If you are beginning to worry that Brian has written some kind of Mills & Boon novel or worse, Fifty Shades of Claret and Blue, fear not! As a member of the fairer sex I’m perhaps more inclined to focus on the more human elements of this story but there are more than enough match reports and reminiscences of seminal goals, games, fouls and finals to dissuade the average woman from reading it. Equally, if you are one of our more youthful West Ham fans and you think that this is a tome that would appeal only to the more decrepit members of our fan base who like to bang on about how much better it all was in their day, you would be wrong. Whilst this is a very nostalgic collection of anecdotes the author has seamlessly woven stories of past glories and defeats with accounts of recent players and games to create a narrative that every West Ham fan will be able to place themselves in at some point and say “I was there.”
Brian is obviously not a fan of the linear approach, this is not one long hoof from 1964 to the present day. Instead he weaves nimbly in and out of the decades, moving from one story to another and back again with a clever little one-two and some nifty back passes to yesteryear without ever losing his reader along the way. His story is inevitably populated with all the West Ham icons, heroes and villains that we all know and love … or hate; but we are also introduced to some of the people who make up the true heart of West Ham United ….. the fans. It’s these people that elevate this tale from being ‘just another West Ham book.’ Of course you’ll be expecting to read of Brian’s adulation of Billy Bonds and even the emotional moment when a Wolves fan broke ranks during the wreath laying ceremony for the late, great Bobby Moore. But the real pleasure of this book is being able to identify with the joy and pain of Brian’s West Ham supporting family, friends, colleagues and passing acquaintances. Their stories are as much a part of our club’s history as yours are and they all deserve to be recorded alongside the oft told tales of the people on the pitch.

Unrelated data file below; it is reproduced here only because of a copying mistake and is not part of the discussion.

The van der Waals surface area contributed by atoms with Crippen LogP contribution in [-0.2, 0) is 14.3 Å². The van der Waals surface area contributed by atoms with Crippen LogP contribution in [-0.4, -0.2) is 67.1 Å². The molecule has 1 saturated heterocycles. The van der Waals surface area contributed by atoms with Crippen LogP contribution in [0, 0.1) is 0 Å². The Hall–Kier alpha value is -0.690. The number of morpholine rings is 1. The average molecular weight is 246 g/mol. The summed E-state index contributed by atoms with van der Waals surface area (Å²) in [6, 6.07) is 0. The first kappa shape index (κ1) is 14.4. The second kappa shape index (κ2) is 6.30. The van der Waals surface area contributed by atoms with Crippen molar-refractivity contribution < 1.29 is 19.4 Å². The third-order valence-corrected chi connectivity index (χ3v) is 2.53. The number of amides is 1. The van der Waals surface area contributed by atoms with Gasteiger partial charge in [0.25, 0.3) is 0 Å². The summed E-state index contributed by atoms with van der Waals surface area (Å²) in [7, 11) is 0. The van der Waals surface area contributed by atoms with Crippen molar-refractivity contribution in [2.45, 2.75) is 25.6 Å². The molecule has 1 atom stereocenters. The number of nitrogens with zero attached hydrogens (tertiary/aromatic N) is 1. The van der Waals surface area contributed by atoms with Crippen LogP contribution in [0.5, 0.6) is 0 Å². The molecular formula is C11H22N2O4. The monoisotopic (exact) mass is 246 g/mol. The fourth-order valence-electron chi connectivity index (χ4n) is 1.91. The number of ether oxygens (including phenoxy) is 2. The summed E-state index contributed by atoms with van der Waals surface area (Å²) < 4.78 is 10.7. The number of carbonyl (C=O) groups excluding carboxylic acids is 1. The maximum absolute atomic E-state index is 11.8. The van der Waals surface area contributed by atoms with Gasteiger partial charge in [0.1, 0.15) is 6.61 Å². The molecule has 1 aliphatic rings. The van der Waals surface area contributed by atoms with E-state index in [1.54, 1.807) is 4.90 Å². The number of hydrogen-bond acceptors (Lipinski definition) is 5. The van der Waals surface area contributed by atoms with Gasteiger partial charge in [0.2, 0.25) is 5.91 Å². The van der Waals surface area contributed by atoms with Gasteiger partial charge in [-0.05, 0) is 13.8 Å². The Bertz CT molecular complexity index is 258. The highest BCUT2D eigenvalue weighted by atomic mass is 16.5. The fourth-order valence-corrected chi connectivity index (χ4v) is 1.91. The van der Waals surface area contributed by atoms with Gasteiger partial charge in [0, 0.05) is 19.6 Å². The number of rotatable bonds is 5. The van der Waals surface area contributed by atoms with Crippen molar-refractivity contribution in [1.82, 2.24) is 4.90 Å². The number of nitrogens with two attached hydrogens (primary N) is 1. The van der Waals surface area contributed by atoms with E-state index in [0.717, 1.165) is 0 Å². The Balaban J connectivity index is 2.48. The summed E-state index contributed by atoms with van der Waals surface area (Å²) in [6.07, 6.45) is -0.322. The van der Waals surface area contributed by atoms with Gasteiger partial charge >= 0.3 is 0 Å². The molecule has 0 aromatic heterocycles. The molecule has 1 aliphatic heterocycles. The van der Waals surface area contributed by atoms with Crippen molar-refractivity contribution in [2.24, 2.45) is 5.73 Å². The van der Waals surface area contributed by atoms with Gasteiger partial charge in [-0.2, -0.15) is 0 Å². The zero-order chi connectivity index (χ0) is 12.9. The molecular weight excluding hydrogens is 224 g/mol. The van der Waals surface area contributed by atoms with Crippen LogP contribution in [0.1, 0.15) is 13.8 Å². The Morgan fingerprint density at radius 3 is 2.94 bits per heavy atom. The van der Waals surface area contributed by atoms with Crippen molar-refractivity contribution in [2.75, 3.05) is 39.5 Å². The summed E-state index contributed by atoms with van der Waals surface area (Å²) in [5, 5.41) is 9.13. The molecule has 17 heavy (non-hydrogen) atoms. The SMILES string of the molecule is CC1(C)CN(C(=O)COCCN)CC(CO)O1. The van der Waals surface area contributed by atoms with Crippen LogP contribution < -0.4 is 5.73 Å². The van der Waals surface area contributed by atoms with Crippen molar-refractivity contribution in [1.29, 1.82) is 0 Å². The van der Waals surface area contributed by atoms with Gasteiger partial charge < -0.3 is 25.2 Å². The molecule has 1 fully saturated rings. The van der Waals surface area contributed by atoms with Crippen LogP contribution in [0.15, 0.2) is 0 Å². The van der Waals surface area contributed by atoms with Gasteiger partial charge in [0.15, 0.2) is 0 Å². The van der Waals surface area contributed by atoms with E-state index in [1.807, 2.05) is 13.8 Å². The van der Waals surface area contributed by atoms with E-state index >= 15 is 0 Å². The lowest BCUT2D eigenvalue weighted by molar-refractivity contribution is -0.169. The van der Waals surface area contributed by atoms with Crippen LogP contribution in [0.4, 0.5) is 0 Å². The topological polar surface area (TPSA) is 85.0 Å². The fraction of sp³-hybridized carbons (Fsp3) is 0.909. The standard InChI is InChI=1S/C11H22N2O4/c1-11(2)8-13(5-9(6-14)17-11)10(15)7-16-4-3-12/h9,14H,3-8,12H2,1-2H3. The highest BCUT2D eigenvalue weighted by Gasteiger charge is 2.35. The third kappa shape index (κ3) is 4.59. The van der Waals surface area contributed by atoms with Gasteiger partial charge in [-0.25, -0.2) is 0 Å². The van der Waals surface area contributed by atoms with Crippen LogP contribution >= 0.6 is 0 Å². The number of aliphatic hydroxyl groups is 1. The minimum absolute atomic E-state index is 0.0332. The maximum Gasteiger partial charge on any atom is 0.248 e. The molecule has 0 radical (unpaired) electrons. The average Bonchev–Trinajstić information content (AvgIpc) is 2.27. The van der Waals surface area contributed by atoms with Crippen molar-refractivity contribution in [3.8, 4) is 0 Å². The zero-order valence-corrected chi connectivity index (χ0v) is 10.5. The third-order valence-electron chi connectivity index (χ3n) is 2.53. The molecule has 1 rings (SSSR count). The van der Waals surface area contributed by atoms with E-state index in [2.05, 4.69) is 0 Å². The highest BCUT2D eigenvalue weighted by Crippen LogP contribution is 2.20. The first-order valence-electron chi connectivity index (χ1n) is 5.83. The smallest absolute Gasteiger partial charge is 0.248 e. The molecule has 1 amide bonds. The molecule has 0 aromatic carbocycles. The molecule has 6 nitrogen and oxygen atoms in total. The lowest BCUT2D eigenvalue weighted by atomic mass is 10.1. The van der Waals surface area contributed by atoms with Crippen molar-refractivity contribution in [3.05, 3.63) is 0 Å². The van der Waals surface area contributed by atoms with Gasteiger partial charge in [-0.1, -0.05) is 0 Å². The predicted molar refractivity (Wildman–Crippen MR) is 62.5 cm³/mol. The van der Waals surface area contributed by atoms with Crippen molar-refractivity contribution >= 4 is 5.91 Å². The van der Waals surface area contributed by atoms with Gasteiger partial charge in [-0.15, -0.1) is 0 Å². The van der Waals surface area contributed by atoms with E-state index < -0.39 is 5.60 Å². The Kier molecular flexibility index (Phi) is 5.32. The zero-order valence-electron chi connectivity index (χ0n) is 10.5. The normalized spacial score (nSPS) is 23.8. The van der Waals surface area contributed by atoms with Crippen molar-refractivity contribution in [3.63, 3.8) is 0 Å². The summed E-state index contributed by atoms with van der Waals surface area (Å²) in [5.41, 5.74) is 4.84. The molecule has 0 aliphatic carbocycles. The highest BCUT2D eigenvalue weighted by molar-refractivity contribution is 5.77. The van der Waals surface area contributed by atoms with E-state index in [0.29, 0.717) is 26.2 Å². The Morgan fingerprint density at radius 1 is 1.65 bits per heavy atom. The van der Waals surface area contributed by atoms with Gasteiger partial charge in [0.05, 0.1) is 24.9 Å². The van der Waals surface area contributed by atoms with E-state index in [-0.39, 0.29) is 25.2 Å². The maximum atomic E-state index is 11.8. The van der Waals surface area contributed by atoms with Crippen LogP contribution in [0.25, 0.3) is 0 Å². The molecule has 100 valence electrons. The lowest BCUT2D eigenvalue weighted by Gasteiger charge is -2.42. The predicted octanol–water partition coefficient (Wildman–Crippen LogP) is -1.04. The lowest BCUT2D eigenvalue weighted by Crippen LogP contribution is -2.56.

This is essentially a very funny book but, like all West Ham fans, Brian also has a talent for pathos and there is an ever present poignancy between the lines of humour. His anecdotes evoke the whole gamut of emotions and I laughed out loud and shed some tears several times before I turned the final page. As I wiped away the last tear and the final smile faded from my lips I was left feeling proud and grateful. Proud because I was born a Hammer and grateful that all the wonderful characters in Brian’s book are my kith and kin. I realised that I am also a part of the same story, we all are. That sense of belonging is priceless and I can’t help but feel that something will be lost when the doors of The Boleyn are finally closed for the last time. No matter how positive any West Ham fan feels about our impending move, I challenge them to read this witty but poignant book without feeling wistful and nostalgic for a time that will never come again.
For the benefit of any newcomers to the site Brian Williams has supported West Ham United for the past 50 years and for the last 25 of those years he has been a journalist for The Guardian newspaper. He also writes a regular Tuesday column for West Ham Till I Die. This is his first book.
You can order a copy of Brian’s book NEARLY REACH THE SKY from…
Biteback Publishing for £8.99 in paperback (Use promotional code WESTHAMBW)
Biteback Publishing for £9.99 as an eBook
Amazon for £12.99 in paperback
Amazon Kindle for £10 as an eBook